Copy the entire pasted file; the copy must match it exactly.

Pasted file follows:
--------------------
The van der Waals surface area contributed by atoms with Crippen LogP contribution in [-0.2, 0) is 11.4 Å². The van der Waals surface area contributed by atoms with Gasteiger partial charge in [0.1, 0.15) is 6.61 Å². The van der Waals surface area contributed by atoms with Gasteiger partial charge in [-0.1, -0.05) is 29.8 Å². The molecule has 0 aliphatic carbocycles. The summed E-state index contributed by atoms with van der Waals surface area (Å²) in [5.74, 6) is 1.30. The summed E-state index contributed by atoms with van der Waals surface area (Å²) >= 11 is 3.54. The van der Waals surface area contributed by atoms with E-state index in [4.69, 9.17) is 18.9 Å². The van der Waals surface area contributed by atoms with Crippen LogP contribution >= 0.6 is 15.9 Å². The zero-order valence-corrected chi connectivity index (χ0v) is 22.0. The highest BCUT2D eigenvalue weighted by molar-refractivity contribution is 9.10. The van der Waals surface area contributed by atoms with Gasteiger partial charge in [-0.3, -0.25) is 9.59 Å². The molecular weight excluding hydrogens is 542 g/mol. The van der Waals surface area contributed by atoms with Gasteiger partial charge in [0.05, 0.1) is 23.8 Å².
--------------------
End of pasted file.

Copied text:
The van der Waals surface area contributed by atoms with Crippen LogP contribution in [-0.2, 0) is 11.4 Å². The van der Waals surface area contributed by atoms with Gasteiger partial charge in [0.1, 0.15) is 6.61 Å². The van der Waals surface area contributed by atoms with Gasteiger partial charge in [-0.1, -0.05) is 29.8 Å². The molecule has 0 aliphatic carbocycles. The summed E-state index contributed by atoms with van der Waals surface area (Å²) in [5.74, 6) is 1.30. The summed E-state index contributed by atoms with van der Waals surface area (Å²) >= 11 is 3.54. The van der Waals surface area contributed by atoms with E-state index in [4.69, 9.17) is 18.9 Å². The van der Waals surface area contributed by atoms with Crippen LogP contribution >= 0.6 is 15.9 Å². The zero-order valence-corrected chi connectivity index (χ0v) is 22.0. The highest BCUT2D eigenvalue weighted by molar-refractivity contribution is 9.10. The van der Waals surface area contributed by atoms with Gasteiger partial charge in [-0.3, -0.25) is 9.59 Å². The molecular weight excluding hydrogens is 542 g/mol. The van der Waals surface area contributed by atoms with Gasteiger partial charge in [0.05, 0.1) is 23.8 Å².